The World Bank on Thursday approved a Ksh25.2 billion ($300 million) funding to Kenya for upgrading city roads to reduce travel time and costs.
Kenya is expected to develop new mass rapid transport systems to reduce traffic congestion in Nairobi and other major cities under the National Urban Transport Improvement Project (NUTRIP).
This will see the expansion of Uhuru highway and the setting up of a rapid bus transit and commuter rail systems.
The World Bank will invest $300 million in the project, in addition to $113 million from the Kenyan Government.
“By helping to ease traffic congestion and develop a modern commuter system, this project will enable Nairobi to remain a great city in which to live and to do business,” said Johannes Zutt, World Bank Country Director for Kenya.
“Developing countries like Colombia, Mexico and Nigeria have embraced mass public transit systems as they transitioned to middle-income status, and it is now time for Kenya to follow their example.”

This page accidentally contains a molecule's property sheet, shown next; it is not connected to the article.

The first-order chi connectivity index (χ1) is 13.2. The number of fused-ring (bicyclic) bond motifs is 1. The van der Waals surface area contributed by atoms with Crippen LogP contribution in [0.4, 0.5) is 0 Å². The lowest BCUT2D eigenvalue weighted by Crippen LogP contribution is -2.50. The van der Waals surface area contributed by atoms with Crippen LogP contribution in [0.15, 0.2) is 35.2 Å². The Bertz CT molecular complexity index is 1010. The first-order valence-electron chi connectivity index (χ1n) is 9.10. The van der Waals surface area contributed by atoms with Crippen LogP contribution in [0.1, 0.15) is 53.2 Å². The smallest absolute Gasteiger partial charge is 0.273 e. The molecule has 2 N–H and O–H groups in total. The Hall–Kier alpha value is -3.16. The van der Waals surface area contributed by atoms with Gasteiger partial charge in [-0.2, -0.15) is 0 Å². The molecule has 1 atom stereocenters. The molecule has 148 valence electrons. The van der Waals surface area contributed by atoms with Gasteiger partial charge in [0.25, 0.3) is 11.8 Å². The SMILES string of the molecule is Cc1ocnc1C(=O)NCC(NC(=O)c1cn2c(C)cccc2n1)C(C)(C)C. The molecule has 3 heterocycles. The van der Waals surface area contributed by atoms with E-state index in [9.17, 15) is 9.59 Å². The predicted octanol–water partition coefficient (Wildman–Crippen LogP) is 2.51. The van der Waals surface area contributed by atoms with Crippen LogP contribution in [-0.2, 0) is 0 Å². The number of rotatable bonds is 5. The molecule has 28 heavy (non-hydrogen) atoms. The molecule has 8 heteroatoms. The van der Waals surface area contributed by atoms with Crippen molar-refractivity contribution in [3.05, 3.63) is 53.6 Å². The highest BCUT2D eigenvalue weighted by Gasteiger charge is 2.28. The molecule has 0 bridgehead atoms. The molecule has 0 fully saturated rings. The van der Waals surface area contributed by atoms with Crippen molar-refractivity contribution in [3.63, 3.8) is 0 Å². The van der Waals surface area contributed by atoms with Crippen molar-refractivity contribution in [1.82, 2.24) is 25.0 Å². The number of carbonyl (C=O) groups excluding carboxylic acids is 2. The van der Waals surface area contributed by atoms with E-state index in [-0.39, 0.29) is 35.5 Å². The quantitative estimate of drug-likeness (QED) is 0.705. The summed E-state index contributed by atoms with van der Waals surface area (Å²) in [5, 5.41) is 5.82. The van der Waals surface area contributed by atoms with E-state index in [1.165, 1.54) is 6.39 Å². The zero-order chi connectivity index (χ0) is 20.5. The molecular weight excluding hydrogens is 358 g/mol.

A National Metropolitan Transport Authority will be established to coordinate and regulate public transport.
It will recommend policies on pricing and investments, financing equipment and related traffic management systems.
The major components of the project include the expansion and upgrading of highway, service, and access roads from Jomo Kenyatta International Airport through Nairobi to Rironi on the Northern Corridor transport system.
It will also finance the construction of by-passes in Kisumu in Western Kenya and Meru in Eastern Kenya.
The projects will be implemented by agencies working for the Ministries of Roads and Transport, including the Kenya National Highways Authority, the Kenya Urban Roads Authority and the Kenya Railways Corporation.